JOURNAL ARTICLE
MULTICENTER STUDY
RANDOMIZED CONTROLLED TRIAL

Safety and efficacy of diaphragm pacing in patients with respiratory insufficiency due to amyotrophic lateral sclerosis (DiPALS): a multicentre, open-label, randomised controlled trial

(no author information available yet)
Lancet Neurology 2015, 14 (9): 883-892
26234554

BACKGROUND: Non-invasive ventilation is part of the standard of care for treatment of respiratory failure in patients with amyotrophic lateral sclerosis (ALS). The NeuRx RA/4 Diaphragm Pacing System has received Humanitarian Device Exemption approval from the US Food and Drug Administration for treatment of respiratory failure in patients with ALS. We aimed to establish the safety and efficacy of diaphragm pacing with this system in patients with respiratory muscle weakness due to ALS.

METHODS: We undertook a multicentre, open-label, randomised controlled trial at seven specialist ALS and respiratory centres in the UK. Eligible participants were aged 18 years or older with laboratory supported probable, clinically probable, or clinically definite ALS; stable riluzole treatment for at least 30 days; and respiratory insufficiency. We randomly assigned participants (1:1), via a centralised web-based randomisation system with minimisation that balanced patients for age, sex, forced vital capacity, and bulbar function, to receive either non-invasive ventilation plus pacing with the NeuRx RA/4 Diaphragm Pacing System or non-invasive ventilation alone. Patients, carers, and outcome assessors were not masked to treatment allocation. The primary outcome was overall survival, defined as the time from randomisation to death from any cause. Analysis was by intention to treat. This trial is registered, ISRCTN number 53817913.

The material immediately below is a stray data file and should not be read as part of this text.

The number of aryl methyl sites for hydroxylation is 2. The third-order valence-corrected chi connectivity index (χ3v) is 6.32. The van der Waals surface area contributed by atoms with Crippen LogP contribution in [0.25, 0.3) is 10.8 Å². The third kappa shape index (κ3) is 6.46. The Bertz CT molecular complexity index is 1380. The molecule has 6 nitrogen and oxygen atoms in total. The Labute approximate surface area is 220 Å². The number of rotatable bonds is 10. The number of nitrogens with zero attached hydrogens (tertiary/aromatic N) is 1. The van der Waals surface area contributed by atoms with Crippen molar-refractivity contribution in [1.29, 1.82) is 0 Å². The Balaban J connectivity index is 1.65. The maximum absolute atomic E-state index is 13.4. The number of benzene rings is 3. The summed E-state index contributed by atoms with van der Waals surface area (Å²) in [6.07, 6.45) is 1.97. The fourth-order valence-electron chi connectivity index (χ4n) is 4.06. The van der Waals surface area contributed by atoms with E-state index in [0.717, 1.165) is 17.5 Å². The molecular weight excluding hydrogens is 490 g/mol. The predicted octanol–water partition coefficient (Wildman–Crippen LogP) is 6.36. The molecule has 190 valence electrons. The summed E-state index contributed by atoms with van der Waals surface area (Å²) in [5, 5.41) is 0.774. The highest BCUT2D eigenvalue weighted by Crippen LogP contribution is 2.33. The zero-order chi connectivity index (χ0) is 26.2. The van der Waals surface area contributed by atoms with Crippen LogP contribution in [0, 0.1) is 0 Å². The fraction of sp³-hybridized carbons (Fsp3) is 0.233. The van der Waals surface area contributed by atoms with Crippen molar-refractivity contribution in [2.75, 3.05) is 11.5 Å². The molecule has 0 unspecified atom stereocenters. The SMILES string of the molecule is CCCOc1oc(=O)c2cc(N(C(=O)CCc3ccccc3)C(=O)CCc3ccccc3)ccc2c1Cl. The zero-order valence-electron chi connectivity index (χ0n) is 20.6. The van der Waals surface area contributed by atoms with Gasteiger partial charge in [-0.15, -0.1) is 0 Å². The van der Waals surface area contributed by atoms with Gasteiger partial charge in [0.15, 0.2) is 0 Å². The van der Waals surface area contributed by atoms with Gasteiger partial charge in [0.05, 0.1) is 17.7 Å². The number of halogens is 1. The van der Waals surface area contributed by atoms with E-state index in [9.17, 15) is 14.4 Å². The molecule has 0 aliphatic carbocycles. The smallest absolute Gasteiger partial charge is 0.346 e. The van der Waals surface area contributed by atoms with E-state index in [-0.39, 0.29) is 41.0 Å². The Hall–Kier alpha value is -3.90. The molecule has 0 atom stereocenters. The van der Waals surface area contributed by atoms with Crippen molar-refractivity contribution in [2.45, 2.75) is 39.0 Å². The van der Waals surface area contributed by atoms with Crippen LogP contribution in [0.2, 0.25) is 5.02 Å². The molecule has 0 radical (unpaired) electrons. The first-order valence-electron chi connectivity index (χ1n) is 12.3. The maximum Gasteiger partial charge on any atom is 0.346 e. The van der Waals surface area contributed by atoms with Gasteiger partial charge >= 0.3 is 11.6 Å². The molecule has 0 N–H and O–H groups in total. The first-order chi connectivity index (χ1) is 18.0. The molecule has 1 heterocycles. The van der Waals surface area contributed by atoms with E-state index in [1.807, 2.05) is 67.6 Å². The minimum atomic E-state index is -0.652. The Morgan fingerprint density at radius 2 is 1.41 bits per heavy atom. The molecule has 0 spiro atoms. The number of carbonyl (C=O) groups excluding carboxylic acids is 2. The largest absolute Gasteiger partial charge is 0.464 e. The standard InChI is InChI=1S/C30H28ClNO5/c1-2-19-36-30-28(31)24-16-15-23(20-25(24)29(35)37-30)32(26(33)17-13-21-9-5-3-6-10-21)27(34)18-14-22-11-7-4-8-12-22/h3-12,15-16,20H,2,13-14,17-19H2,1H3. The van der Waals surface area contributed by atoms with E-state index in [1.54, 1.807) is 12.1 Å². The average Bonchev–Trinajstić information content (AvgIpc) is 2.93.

FINDINGS: Between Dec 5, 2011, and Dec 18, 2013, we randomly assigned 74 participants to receive either non-invasive ventilation alone (n=37) or non-invasive ventilation plus diaphragm pacing (n=37). On Dec 18, 2013, the Data Monitoring and Ethics Committee (DMEC) recommended suspension of recruitment on the basis of overall survival figures. Randomly assigned participants continued as per the study protocol until June 23, 2014, when the DMEC advised discontinuation of pacing in all patients. Follow-up assessments continued until the planned end of the study in December, 2014. Survival was shorter in the non-invasive ventilation plus pacing group than in the non-invasive ventilation alone group (median 11·0 months [95% CI 8·3-13·6] vs 22·5 months [13·6-not reached]; adjusted hazard ratio 2·27, 95% CI 1·22-4·25; p=0·009). 28 (76%) patients died in the pacing group and 19 (51%) patients died in the non-invasive ventilation alone group. We recorded 162 adverse events (5·9 events per person-year) in the pacing group, of which 46 events were serious, compared with 81 events (2·5 events per person-year) in the non-invasive ventilation alone group, of which 31 events were serious.

INTERPRETATION: Addition of diaphragm pacing to standard care with non-invasive ventilation was associated with decreased survival in patients with ALS. Our results suggest that diaphragmatic pacing should not be used as a routine treatment for patients with ALS in respiratory failure.

FUNDING: The National Institute for Health Research Health Technology Assessment Programme; the Motor Neurone Disease Association of England, Wales, and Northern Ireland.

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